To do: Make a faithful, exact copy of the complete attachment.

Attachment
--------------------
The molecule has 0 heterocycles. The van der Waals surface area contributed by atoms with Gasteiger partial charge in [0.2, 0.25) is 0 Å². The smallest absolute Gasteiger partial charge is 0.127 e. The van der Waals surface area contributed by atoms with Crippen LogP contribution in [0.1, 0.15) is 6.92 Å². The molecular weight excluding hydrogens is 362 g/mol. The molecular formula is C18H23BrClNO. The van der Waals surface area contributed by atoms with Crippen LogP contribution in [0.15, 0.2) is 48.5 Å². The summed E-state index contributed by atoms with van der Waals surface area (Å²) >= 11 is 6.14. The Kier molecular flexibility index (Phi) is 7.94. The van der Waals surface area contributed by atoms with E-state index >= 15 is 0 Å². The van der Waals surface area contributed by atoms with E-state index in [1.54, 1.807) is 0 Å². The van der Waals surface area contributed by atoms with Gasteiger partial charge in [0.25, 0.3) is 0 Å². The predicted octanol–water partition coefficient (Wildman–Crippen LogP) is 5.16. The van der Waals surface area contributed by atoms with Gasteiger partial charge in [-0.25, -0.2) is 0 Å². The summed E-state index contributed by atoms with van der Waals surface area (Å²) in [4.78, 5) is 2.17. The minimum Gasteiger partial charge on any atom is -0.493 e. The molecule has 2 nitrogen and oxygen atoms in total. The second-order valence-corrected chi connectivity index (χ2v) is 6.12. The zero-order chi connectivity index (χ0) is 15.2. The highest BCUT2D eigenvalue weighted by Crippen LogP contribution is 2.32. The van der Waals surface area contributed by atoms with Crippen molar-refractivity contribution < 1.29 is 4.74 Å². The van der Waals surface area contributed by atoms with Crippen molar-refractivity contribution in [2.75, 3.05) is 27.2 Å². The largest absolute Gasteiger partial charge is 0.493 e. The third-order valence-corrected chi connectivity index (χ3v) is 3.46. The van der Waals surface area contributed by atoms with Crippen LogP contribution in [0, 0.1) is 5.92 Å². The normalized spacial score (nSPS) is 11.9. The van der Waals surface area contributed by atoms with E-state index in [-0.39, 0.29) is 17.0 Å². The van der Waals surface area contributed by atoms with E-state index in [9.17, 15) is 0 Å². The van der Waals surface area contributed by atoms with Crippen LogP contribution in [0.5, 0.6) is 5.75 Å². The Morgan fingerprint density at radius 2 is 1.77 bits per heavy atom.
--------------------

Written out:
The molecule has 0 heterocycles. The van der Waals surface area contributed by atoms with Gasteiger partial charge in [0.2, 0.25) is 0 Å². The smallest absolute Gasteiger partial charge is 0.127 e. The van der Waals surface area contributed by atoms with Crippen LogP contribution in [0.1, 0.15) is 6.92 Å². The molecular weight excluding hydrogens is 362 g/mol. The molecular formula is C18H23BrClNO. The van der Waals surface area contributed by atoms with Crippen LogP contribution in [0.15, 0.2) is 48.5 Å². The summed E-state index contributed by atoms with van der Waals surface area (Å²) >= 11 is 6.14. The Kier molecular flexibility index (Phi) is 7.94. The van der Waals surface area contributed by atoms with E-state index >= 15 is 0 Å². The van der Waals surface area contributed by atoms with E-state index in [1.54, 1.807) is 0 Å². The van der Waals surface area contributed by atoms with Gasteiger partial charge in [0.25, 0.3) is 0 Å². The predicted octanol–water partition coefficient (Wildman–Crippen LogP) is 5.16. The van der Waals surface area contributed by atoms with Gasteiger partial charge in [-0.25, -0.2) is 0 Å². The summed E-state index contributed by atoms with van der Waals surface area (Å²) in [4.78, 5) is 2.17. The minimum Gasteiger partial charge on any atom is -0.493 e. The molecule has 2 nitrogen and oxygen atoms in total. The second-order valence-corrected chi connectivity index (χ2v) is 6.12. The zero-order chi connectivity index (χ0) is 15.2. The highest BCUT2D eigenvalue weighted by Crippen LogP contribution is 2.32. The van der Waals surface area contributed by atoms with Crippen molar-refractivity contribution < 1.29 is 4.74 Å². The van der Waals surface area contributed by atoms with Crippen molar-refractivity contribution in [2.75, 3.05) is 27.2 Å². The largest absolute Gasteiger partial charge is 0.493 e. The third-order valence-corrected chi connectivity index (χ3v) is 3.46. The van der Waals surface area contributed by atoms with Crippen LogP contribution in [0, 0.1) is 5.92 Å². The normalized spacial score (nSPS) is 11.9. The van der Waals surface area contributed by atoms with E-state index in [-0.39, 0.29) is 17.0 Å². The van der Waals surface area contributed by atoms with E-state index in [9.17, 15) is 0 Å². The van der Waals surface area contributed by atoms with Crippen LogP contribution in [0.5, 0.6) is 5.75 Å². The Morgan fingerprint density at radius 2 is 1.77 bits per heavy atom.